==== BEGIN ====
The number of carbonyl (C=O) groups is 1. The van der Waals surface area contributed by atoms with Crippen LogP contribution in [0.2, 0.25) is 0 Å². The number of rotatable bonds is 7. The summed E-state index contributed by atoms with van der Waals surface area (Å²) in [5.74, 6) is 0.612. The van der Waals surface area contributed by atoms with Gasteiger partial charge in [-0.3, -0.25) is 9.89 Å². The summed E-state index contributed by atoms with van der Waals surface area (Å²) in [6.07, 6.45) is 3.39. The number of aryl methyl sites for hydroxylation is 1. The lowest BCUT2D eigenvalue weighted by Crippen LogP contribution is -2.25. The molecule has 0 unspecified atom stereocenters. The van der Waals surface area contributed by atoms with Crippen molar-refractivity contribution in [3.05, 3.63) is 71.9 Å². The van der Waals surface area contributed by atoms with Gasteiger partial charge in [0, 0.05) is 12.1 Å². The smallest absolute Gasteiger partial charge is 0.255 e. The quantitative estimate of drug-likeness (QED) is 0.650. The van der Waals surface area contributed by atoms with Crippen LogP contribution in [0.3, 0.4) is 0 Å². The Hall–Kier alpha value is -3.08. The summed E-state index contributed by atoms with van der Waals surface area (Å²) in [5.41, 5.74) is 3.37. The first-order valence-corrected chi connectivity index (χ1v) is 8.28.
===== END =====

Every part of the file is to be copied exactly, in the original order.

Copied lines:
The number of carbonyl (C=O) groups is 1. The van der Waals surface area contributed by atoms with Crippen LogP contribution in [0.2, 0.25) is 0 Å². The number of rotatable bonds is 7. The summed E-state index contributed by atoms with van der Waals surface area (Å²) in [5.74, 6) is 0.612. The van der Waals surface area contributed by atoms with Gasteiger partial charge in [-0.3, -0.25) is 9.89 Å². The summed E-state index contributed by atoms with van der Waals surface area (Å²) in [6.07, 6.45) is 3.39. The number of aryl methyl sites for hydroxylation is 1. The lowest BCUT2D eigenvalue weighted by Crippen LogP contribution is -2.25. The molecule has 0 unspecified atom stereocenters. The van der Waals surface area contributed by atoms with Crippen molar-refractivity contribution in [3.05, 3.63) is 71.9 Å². The van der Waals surface area contributed by atoms with Gasteiger partial charge in [0, 0.05) is 12.1 Å². The smallest absolute Gasteiger partial charge is 0.255 e. The quantitative estimate of drug-likeness (QED) is 0.650. The van der Waals surface area contributed by atoms with Crippen LogP contribution in [0.3, 0.4) is 0 Å². The Hall–Kier alpha value is -3.08. The summed E-state index contributed by atoms with van der Waals surface area (Å²) in [5.41, 5.74) is 3.37. The first-order valence-corrected chi connectivity index (χ1v) is 8.28.